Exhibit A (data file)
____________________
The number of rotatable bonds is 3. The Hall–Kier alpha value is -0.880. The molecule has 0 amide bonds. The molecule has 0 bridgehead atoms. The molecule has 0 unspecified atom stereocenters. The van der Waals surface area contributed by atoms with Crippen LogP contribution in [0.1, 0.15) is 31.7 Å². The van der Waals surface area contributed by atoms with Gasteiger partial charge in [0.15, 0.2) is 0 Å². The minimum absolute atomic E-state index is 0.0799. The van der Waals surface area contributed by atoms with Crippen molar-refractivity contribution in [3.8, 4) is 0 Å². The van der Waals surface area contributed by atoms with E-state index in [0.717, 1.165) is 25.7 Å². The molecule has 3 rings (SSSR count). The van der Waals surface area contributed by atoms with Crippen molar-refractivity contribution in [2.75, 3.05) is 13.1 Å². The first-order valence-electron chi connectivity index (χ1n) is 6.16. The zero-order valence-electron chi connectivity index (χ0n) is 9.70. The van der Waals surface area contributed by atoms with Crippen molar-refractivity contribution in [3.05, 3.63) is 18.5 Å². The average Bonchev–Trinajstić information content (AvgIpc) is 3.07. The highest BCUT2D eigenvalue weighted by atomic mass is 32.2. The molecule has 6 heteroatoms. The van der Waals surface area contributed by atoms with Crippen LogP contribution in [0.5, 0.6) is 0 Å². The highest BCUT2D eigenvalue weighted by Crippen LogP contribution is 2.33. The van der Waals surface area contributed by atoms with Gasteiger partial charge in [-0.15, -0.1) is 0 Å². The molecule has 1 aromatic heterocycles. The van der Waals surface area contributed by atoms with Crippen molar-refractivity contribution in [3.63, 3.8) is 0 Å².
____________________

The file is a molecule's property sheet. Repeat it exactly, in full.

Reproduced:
The number of rotatable bonds is 3. The Hall–Kier alpha value is -0.880. The molecule has 0 amide bonds. The molecule has 0 bridgehead atoms. The molecule has 0 unspecified atom stereocenters. The van der Waals surface area contributed by atoms with Crippen LogP contribution in [0.1, 0.15) is 31.7 Å². The van der Waals surface area contributed by atoms with Gasteiger partial charge in [0.15, 0.2) is 0 Å². The minimum absolute atomic E-state index is 0.0799. The van der Waals surface area contributed by atoms with Crippen molar-refractivity contribution in [3.8, 4) is 0 Å². The van der Waals surface area contributed by atoms with E-state index in [0.717, 1.165) is 25.7 Å². The molecule has 3 rings (SSSR count). The van der Waals surface area contributed by atoms with Crippen molar-refractivity contribution in [2.75, 3.05) is 13.1 Å². The first-order valence-electron chi connectivity index (χ1n) is 6.16. The zero-order valence-electron chi connectivity index (χ0n) is 9.70. The van der Waals surface area contributed by atoms with Crippen molar-refractivity contribution in [3.05, 3.63) is 18.5 Å². The average Bonchev–Trinajstić information content (AvgIpc) is 3.07. The highest BCUT2D eigenvalue weighted by atomic mass is 32.2. The molecule has 6 heteroatoms. The van der Waals surface area contributed by atoms with Crippen LogP contribution in [0.5, 0.6) is 0 Å². The highest BCUT2D eigenvalue weighted by Crippen LogP contribution is 2.33. The van der Waals surface area contributed by atoms with Gasteiger partial charge in [-0.15, -0.1) is 0 Å². The molecule has 1 aromatic heterocycles. The van der Waals surface area contributed by atoms with Crippen molar-refractivity contribution in [3.63, 3.8) is 0 Å².